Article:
• By Dave Mccomb on August 4, 2007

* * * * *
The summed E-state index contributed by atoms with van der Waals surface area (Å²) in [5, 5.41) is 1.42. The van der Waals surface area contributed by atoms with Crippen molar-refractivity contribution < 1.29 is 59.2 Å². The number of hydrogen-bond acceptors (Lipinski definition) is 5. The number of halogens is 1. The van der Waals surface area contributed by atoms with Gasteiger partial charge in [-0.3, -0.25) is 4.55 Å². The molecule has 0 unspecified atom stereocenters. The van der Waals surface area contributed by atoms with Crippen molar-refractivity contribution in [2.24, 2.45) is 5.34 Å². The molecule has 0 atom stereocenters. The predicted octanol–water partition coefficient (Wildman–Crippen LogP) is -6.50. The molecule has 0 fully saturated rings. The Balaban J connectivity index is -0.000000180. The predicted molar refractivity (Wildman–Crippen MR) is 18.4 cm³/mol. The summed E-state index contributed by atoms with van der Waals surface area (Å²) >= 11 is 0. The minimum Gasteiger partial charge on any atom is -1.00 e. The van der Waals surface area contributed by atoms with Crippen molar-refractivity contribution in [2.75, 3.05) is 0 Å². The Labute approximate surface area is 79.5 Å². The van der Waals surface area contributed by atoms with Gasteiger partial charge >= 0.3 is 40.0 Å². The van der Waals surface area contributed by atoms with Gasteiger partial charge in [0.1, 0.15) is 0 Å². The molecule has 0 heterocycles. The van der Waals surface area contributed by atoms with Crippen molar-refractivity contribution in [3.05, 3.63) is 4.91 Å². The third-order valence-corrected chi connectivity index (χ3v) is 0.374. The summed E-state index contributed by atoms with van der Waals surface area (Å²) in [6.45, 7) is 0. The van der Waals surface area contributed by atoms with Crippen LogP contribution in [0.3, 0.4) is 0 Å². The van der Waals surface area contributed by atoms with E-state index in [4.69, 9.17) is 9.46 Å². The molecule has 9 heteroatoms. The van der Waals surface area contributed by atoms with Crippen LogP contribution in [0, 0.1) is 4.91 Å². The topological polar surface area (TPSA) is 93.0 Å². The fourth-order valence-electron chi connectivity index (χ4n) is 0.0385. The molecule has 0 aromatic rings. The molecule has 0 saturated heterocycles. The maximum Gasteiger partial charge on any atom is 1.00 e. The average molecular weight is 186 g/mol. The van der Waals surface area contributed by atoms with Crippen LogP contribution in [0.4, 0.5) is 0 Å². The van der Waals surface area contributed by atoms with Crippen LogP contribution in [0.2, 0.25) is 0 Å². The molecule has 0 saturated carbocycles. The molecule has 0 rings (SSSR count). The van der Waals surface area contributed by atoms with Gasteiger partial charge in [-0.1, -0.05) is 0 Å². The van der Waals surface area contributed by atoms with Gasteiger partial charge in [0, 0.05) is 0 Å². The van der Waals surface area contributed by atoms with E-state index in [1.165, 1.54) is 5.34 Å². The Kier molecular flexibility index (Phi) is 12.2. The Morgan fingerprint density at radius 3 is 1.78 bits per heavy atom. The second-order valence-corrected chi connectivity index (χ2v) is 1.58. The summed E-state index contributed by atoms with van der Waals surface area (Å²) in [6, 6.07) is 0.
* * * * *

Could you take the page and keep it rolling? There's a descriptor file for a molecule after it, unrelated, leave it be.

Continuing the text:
I've been in the enterprise software business for a long time, and for a long time I've had several related intuitions about how requirements, rules and SOA fit together. But frankly, I never managed to get to a coherent whole about them. Many times while reading this book I kept saying "yes of course, why didn't I think of that?" There are so many excellent insights in this book.Taylor and Raden may have created a new movement with this work in Enterprise Operational Decision Management. The central theme is that organizations are known by the decisions they make, and not just the major strategic decisions, but the myriad small decisions that their thousands of employees make on a day to day basis. Up until now we had to make due with Decision Support, Knowledge Management, Business Intelligence, Data Warehouses and other off-line aids for manual decision making. In the last few years the maturation of Rules Management systems and the near universal adoption of SOA, Work Flow and BPM are making it possible to more the entire decisioning process into real time, whether human assisted or fully automated.Two other profound ideas I want to comment on are the champion/ challenger concept, and the role of hypothesis and prediction. Each alone is worth the price of the book.The champion/challenger concept says once you have a decision model in place and working you owe it to yourself to constantly challenge it by setting up a series of alternate models and running some percent of the decision flow through the challenger model and testing the outcome against the current (champion) scenario. This wasn't really viable until the advent of SOA. They make a great case for how this arrangement allows firms to continually improve their decision making.A traditional rule system runs off what the experts think the best thing to do in the face of uncertainty. But unless and until a system makes predictions about the outcome of its decisions and closes the loop with the actual results (which of course are often not known for quite some time) it will not be able to improve. This is the heart of their prediction driven decision model.The book is obviously based on a wealth of information: there must be nearly 100 case study/vignettes sprinkled throughout emphasizing the points just made.Excellent and inspiring piece of work.